Former state Rep. Stephen LaRoque will be find out his punishment in September for stealing from federally-funded non-profits he ran.
LaRoque’s sentencing hearing was set for Sept. 12 at 9 a.m. in the federal courthouse in Greenville, according to an entry made yesterday on the case’s docket. (Note: this post has been updated to reflect the most recent court date — Sept. 12)
He faces up to 90 years in prison, if the federal judge in the case hands him the maximum prison sentences he faces and then decides to stack the sentences.
LaRoque, a Kinston Republican in a leadership positions at the N.C. House of Representatives at the time of his indictment, was convicted in June  of taking $300,000 from two economic development non-profits he ran in order to support his own lifestyle. LaRoque has consistently denied he did anything wrong, and testified that he viewed the money as compensation he was owed.
The non-profits were funded with more than $7 million U.S. Department of Agriculture rural lending programs intended to combat poverty by providing loans to small businesses in rural areas of the state that commercial banks weren’t willing to lend money to. .
During the trial, federal prosecutor put on evidence showing LaRoque dipped into the non-profits’ bank accounts to buy cars, a Greenville ice skating rink, expensive jewelry and replica Fabergé eggs for his wife. He also stacked the non-profit’s board of directors with his wife and brother.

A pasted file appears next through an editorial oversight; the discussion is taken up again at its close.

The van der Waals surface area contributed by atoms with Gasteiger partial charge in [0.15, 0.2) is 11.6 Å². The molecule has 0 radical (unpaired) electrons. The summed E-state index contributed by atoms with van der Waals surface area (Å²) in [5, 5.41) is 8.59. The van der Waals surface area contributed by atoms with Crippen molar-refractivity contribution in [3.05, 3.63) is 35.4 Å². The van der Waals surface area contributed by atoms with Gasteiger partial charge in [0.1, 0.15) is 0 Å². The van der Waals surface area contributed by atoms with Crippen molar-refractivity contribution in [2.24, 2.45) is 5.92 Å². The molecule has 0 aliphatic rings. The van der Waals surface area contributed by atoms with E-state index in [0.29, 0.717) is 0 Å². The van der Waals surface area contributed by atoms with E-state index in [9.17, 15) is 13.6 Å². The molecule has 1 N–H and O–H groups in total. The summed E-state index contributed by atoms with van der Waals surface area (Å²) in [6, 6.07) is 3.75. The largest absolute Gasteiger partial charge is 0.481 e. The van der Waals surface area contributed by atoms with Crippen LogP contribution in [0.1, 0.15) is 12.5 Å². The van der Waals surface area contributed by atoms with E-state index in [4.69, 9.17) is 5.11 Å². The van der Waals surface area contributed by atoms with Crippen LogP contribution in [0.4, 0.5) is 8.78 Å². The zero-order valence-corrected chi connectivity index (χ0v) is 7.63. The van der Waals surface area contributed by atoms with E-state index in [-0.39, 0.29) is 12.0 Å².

Earlier this month, Senior U.S. District Court Judge Malcolm Howard set aside the verdict  on two of LaRoque’s 12 guilty verdicts after finding out a juror had done outside research on tax law during deliberations.
The Sept. 10 sentencing hearing will be for the remaining 10 counts – four counts of theft from a program receiving federal funds, four counts of making monetary transactions with criminally-derived property, one count of covering up a crime, and one count of making false or fraudulent statements to USDA.
Prosecutors have the option of retrying LaRoque on the other two counts, which relate to falsifying tax returns, but have not indicated in court filings when that will happen.
LaRoque’s prosecution stemmed from a 2011 N.C. Policy Watch investigation  that found LaRoque received generous salaries from the small non-profits, East Carolina Development Company and Piedmont Development Company. The investigation also found that USDA had scant oversight of the rural lending program.